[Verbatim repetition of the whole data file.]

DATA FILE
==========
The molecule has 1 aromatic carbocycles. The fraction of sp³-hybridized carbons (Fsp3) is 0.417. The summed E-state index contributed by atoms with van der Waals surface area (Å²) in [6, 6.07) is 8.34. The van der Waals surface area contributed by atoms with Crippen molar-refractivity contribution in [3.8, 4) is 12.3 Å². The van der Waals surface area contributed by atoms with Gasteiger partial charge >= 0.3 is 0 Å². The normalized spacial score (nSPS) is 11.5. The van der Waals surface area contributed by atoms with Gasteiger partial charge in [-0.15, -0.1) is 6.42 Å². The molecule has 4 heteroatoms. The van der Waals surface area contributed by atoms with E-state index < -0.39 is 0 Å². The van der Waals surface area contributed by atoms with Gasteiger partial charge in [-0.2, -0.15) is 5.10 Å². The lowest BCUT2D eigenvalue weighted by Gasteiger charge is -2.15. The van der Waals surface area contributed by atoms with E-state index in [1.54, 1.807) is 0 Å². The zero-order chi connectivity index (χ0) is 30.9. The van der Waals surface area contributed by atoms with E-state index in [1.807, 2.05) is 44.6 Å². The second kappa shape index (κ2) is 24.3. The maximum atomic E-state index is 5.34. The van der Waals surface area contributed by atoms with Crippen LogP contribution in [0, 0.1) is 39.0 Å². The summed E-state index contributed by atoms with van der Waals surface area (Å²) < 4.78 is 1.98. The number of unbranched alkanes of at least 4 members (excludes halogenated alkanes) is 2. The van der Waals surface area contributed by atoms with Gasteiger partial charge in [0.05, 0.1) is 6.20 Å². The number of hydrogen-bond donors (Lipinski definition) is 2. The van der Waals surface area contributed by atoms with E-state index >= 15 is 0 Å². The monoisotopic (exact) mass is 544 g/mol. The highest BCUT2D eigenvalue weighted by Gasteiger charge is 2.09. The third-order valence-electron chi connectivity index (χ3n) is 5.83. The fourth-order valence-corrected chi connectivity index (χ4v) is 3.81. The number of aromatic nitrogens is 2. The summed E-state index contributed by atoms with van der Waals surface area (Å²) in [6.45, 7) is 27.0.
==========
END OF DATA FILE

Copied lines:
The molecule has 1 aromatic carbocycles. The fraction of sp³-hybridized carbons (Fsp3) is 0.417. The summed E-state index contributed by atoms with van der Waals surface area (Å²) in [6, 6.07) is 8.34. The van der Waals surface area contributed by atoms with Crippen molar-refractivity contribution in [3.8, 4) is 12.3 Å². The van der Waals surface area contributed by atoms with Gasteiger partial charge >= 0.3 is 0 Å². The normalized spacial score (nSPS) is 11.5. The van der Waals surface area contributed by atoms with Gasteiger partial charge in [-0.15, -0.1) is 6.42 Å². The molecule has 4 heteroatoms. The van der Waals surface area contributed by atoms with E-state index < -0.39 is 0 Å². The van der Waals surface area contributed by atoms with Gasteiger partial charge in [-0.2, -0.15) is 5.10 Å². The lowest BCUT2D eigenvalue weighted by Gasteiger charge is -2.15. The van der Waals surface area contributed by atoms with E-state index in [1.54, 1.807) is 0 Å². The zero-order chi connectivity index (χ0) is 30.9. The van der Waals surface area contributed by atoms with E-state index in [1.807, 2.05) is 44.6 Å². The second kappa shape index (κ2) is 24.3. The maximum atomic E-state index is 5.34. The van der Waals surface area contributed by atoms with Crippen LogP contribution in [0, 0.1) is 39.0 Å². The summed E-state index contributed by atoms with van der Waals surface area (Å²) < 4.78 is 1.98. The number of unbranched alkanes of at least 4 members (excludes halogenated alkanes) is 2. The van der Waals surface area contributed by atoms with Gasteiger partial charge in [0.05, 0.1) is 6.20 Å². The number of hydrogen-bond donors (Lipinski definition) is 2. The van der Waals surface area contributed by atoms with E-state index >= 15 is 0 Å². The monoisotopic (exact) mass is 544 g/mol. The highest BCUT2D eigenvalue weighted by Gasteiger charge is 2.09. The third-order valence-electron chi connectivity index (χ3n) is 5.83. The fourth-order valence-corrected chi connectivity index (χ4v) is 3.81. The number of aromatic nitrogens is 2. The summed E-state index contributed by atoms with van der Waals surface area (Å²) in [6.45, 7) is 27.0.